A joint Nara Chapter-ER SIG Event DATE: Sunday, June 18th VENUE: Yamato Conference Hall TIME: 10.00 a.m. — 4.30 p.m. Speakers: (1) Ann Mayeda Integrating ER into the Curriculum (2) Paul Goldberg The benefits of doing extensive reading online with Xreading (3) Mark Brierley How to persuade them to read (4) Ann Flanagan ER: Building […]
Finally, a post after two and a half months! Yes, I was/am/will be busy. And so it goes.
As requested, I have finally managed to put some previews of my work online. The new page of “Freebies” has one short story so far (The Lost Bunny Shrine of Annandale), which is currently available as a .mobi download for Kindle. One commenter on Goodreads complained that it was about a bunch of drunken college guys.
Yep. And a bunny shrine is, of course, involved. The horror…
I don’t view that as much of a criticism, to be honest. It is what it is. Check it out for yourself!
I can make other formats available (maybe, if I can figure out how to convert it) if people ask. Other stories have a pic but now file right now. (Coming soon!)
I’ve been meaning to add a personal essay page to my web site for stories that didn’t seem to fit into any neat categories. The immediate impetus is an essay that was recently “rejected” by my former graduate program’s in-house literary journal…probably because it’s an essay and not a short story (I posted elsewhere an article about the quirkiness of the English-speaking world’s insistence on an artificial separation of “fiction” and “nonfiction”).
Rather than wait up to half a year to see whether I could get it published online in a magazine (most of which seem to only publish US-centric, “woe is me” or “OMG look at THIS” sensationalist drivel) I thought that at least I could share it here…
The essay is “En” (縁), a topic that Asians (particularly those in Confucian-influenced societies) know a lot about. I first encountered the concept as a teaching assistant in Gojo High School, Nara, about 15 years ago. Almost like a previous life. Maybe it was…
From first to last: the final story in the collection, “Training the Mountain Warrior,” is based on two specific events that happened to me shortly after moving to Japan in 1999. The date thus places the story barely in the Nineties; the paired-poem (“Asian Dreams”) was written hastily—scrawled, really—in an old yellow lined notepad the night before I left the US (permanently, as it turned out). I still have the notepad, well used and abused.
The short story describes my attempted nighttime climb of Mt. Fuji (which ended short of the summit due to high winds) and my trek through the ancient mountains of the Kinai peninsula, whose hiking trails later became a World Heritage Site. There were a lot of details that I deliberately left out, and of course the dialogue is completely fictional. But I did, actually, dangle my friend over a cliff.
This past Sunday, my fellow Shorinji Kempo kenshi and I held our dojo’s “New Spring Law Meeting” (terrible translation of shinshunhokai; basically, “New Year’s Ceremony”). We usually hold it on the second Sunday of January, but delayed it this year due to everyone’s busy work schedules. The ceremony took place after a special three-hour intensive practice for higher level practitioners (we use the term “kenshi,” similar to those who do judo, who use the term “judoka,” or karate, “karate-ka”). No central heat in Japan, below zero temperatures…no problem. Body heat was more than enough.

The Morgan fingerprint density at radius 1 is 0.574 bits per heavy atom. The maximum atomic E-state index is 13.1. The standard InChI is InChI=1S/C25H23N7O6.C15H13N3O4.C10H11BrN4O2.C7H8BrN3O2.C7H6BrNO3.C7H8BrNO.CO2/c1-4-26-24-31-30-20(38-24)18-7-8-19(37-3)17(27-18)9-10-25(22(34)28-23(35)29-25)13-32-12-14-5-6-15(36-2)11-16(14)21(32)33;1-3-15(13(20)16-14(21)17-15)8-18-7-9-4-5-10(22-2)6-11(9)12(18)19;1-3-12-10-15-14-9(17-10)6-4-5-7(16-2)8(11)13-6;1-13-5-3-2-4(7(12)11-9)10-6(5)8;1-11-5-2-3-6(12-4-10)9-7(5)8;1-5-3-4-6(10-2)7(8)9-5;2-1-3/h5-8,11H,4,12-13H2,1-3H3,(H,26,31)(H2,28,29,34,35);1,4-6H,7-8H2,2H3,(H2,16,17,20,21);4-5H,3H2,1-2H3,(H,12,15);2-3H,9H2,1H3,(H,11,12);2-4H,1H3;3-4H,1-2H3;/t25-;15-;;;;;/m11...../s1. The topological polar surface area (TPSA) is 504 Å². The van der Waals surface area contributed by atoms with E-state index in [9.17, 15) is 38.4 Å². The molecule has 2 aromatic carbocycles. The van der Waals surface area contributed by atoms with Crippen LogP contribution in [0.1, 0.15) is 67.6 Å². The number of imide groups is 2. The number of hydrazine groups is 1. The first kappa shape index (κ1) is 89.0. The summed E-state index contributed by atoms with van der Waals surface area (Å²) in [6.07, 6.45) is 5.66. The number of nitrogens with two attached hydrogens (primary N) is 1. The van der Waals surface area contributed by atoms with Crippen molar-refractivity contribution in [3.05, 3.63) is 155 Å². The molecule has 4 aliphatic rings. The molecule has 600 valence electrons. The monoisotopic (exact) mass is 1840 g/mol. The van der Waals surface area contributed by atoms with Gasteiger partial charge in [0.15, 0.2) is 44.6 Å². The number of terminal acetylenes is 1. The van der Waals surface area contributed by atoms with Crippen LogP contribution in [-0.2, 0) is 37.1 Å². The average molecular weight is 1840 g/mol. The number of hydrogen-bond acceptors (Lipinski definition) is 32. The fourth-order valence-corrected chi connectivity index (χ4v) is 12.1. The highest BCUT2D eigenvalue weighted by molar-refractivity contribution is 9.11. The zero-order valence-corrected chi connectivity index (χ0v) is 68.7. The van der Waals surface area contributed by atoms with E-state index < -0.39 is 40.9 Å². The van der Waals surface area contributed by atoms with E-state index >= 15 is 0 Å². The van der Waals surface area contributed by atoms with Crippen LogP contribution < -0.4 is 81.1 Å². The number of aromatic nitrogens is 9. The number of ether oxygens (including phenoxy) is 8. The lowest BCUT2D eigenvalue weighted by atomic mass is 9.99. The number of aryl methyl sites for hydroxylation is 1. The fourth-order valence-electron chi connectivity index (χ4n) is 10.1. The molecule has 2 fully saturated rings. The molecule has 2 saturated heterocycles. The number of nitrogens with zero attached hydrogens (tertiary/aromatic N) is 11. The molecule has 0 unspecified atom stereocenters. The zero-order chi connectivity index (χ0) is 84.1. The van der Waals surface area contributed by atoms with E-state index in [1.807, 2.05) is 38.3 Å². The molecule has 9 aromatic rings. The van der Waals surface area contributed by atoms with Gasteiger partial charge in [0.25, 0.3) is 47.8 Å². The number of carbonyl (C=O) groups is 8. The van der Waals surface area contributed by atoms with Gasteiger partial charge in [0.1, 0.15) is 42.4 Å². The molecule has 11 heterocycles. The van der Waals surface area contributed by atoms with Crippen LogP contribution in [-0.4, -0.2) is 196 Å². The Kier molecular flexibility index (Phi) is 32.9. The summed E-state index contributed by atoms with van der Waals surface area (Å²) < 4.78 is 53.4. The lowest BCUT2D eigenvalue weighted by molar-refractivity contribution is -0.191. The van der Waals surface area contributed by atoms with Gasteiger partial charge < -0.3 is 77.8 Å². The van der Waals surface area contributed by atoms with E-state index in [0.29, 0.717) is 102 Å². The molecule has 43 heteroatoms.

As with most new year ceremonies in Japan, our ceremony includes one person (this year, the woman in the picture above) reading out a carefully prepared speech on a long horizontal paper folded many times, the contents of which summarize the events of the previous year and then end with a promise to work hard for the upcoming year. This is followed by an exhortation from the shisho (master) for us to do our best and work together to achieve our goals. The ceremony was longer this year because it was the 50th anniversary of the dojo foundation. Only top-level kenshi attend, which is a little disappointing; out of 80 members, only a handful can attend. Continue Reading
It’s been a long fall. Lots of work the past two months, with intermittent bouts of family sickness, but somehow we managed to pull through in time for the holidays.
Of course Christmas is not a national holiday where I live (central Japan). It’s mostly treated as an excuse for couples to enjoy a romantic evening at an overpriced restaurant. Except for us, where it’s an excuse for moms and dads to have their kids wreck the house while the parents have a few drinks.
Fortunately. the food is good. Very good. No Christmas turkey or ham here (the main fare is typically KFC actually, since some KFC chief in a brilliant PR stroke managed to convince the entire country that Americans eat fried chicken at Christmas). But there are plenty of parents nearby who are really good at cooking.
And of course there’s always cake:
So Merry Christmas, Happy Chanukah, Happy Kwanzaa, Happy Holidays, and other non-denominational festivities to you and your kin!
And no, I don’t want to talk about the 2015 World Series. I’m too busy using the NL Champions shot glass set to be depressed…